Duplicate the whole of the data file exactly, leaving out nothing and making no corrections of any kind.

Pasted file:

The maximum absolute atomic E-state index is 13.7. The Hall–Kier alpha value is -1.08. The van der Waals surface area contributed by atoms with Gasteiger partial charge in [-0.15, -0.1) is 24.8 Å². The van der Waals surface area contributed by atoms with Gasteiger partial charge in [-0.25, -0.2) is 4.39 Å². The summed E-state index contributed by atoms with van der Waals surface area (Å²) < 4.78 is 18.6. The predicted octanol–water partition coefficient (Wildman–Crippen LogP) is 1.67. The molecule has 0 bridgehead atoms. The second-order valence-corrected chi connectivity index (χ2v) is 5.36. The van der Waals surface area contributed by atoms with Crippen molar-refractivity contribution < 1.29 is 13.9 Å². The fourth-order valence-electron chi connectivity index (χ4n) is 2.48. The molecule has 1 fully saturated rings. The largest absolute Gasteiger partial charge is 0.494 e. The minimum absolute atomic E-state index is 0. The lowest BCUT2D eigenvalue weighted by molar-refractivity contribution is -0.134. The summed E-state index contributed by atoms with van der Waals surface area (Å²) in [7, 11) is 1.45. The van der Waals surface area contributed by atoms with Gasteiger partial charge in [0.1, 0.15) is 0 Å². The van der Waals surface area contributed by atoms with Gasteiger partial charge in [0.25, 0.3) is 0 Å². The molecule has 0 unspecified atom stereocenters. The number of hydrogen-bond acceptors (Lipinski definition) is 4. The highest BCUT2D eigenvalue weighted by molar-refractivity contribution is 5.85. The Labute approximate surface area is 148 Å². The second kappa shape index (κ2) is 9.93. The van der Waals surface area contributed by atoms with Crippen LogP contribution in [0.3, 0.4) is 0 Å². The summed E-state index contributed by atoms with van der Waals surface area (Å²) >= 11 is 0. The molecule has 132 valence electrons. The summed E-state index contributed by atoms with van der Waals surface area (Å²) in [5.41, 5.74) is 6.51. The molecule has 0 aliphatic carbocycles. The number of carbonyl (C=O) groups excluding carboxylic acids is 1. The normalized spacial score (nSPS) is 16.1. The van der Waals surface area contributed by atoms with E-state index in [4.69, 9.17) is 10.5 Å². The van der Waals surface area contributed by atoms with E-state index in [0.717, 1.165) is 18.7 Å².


The maximum absolute atomic E-state index is 13.7. The Hall–Kier alpha value is -1.08. The van der Waals surface area contributed by atoms with Gasteiger partial charge in [-0.15, -0.1) is 24.8 Å². The van der Waals surface area contributed by atoms with Gasteiger partial charge in [-0.25, -0.2) is 4.39 Å². The summed E-state index contributed by atoms with van der Waals surface area (Å²) < 4.78 is 18.6. The predicted octanol–water partition coefficient (Wildman–Crippen LogP) is 1.67. The molecule has 0 bridgehead atoms. The second-order valence-corrected chi connectivity index (χ2v) is 5.36. The van der Waals surface area contributed by atoms with Crippen molar-refractivity contribution < 1.29 is 13.9 Å². The fourth-order valence-electron chi connectivity index (χ4n) is 2.48. The molecule has 1 fully saturated rings. The largest absolute Gasteiger partial charge is 0.494 e. The minimum absolute atomic E-state index is 0. The lowest BCUT2D eigenvalue weighted by molar-refractivity contribution is -0.134. The summed E-state index contributed by atoms with van der Waals surface area (Å²) in [7, 11) is 1.45. The van der Waals surface area contributed by atoms with Gasteiger partial charge in [0.1, 0.15) is 0 Å². The van der Waals surface area contributed by atoms with Gasteiger partial charge in [0.25, 0.3) is 0 Å². The molecule has 0 unspecified atom stereocenters. The number of hydrogen-bond acceptors (Lipinski definition) is 4. The highest BCUT2D eigenvalue weighted by molar-refractivity contribution is 5.85. The Labute approximate surface area is 148 Å². The second kappa shape index (κ2) is 9.93. The van der Waals surface area contributed by atoms with Crippen LogP contribution in [0.3, 0.4) is 0 Å². The summed E-state index contributed by atoms with van der Waals surface area (Å²) >= 11 is 0. The molecule has 132 valence electrons. The summed E-state index contributed by atoms with van der Waals surface area (Å²) in [5.41, 5.74) is 6.51. The molecule has 0 aliphatic carbocycles. The number of carbonyl (C=O) groups excluding carboxylic acids is 1. The normalized spacial score (nSPS) is 16.1. The van der Waals surface area contributed by atoms with E-state index in [4.69, 9.17) is 10.5 Å². The van der Waals surface area contributed by atoms with E-state index in [0.717, 1.165) is 18.7 Å².